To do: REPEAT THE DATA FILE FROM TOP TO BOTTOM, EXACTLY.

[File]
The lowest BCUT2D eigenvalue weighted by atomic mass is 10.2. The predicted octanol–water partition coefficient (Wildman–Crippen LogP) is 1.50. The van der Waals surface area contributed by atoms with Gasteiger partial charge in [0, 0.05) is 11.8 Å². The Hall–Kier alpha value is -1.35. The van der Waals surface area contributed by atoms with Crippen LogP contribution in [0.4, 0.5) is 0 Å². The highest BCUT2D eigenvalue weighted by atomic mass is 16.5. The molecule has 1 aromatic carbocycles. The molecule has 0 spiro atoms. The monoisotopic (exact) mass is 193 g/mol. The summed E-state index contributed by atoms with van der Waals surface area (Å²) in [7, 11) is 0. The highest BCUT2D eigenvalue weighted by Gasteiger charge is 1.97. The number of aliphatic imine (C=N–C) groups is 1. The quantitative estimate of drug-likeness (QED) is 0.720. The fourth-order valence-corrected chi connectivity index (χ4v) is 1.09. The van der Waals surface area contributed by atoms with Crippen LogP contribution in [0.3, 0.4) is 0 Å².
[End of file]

The lowest BCUT2D eigenvalue weighted by atomic mass is 10.2. The predicted octanol–water partition coefficient (Wildman–Crippen LogP) is 1.50. The van der Waals surface area contributed by atoms with Gasteiger partial charge in [0, 0.05) is 11.8 Å². The Hall–Kier alpha value is -1.35. The van der Waals surface area contributed by atoms with Crippen LogP contribution in [0.4, 0.5) is 0 Å². The highest BCUT2D eigenvalue weighted by atomic mass is 16.5. The molecule has 1 aromatic carbocycles. The molecule has 0 spiro atoms. The monoisotopic (exact) mass is 193 g/mol. The summed E-state index contributed by atoms with van der Waals surface area (Å²) in [7, 11) is 0. The highest BCUT2D eigenvalue weighted by Gasteiger charge is 1.97. The number of aliphatic imine (C=N–C) groups is 1. The quantitative estimate of drug-likeness (QED) is 0.720. The fourth-order valence-corrected chi connectivity index (χ4v) is 1.09. The van der Waals surface area contributed by atoms with Crippen LogP contribution in [0.3, 0.4) is 0 Å².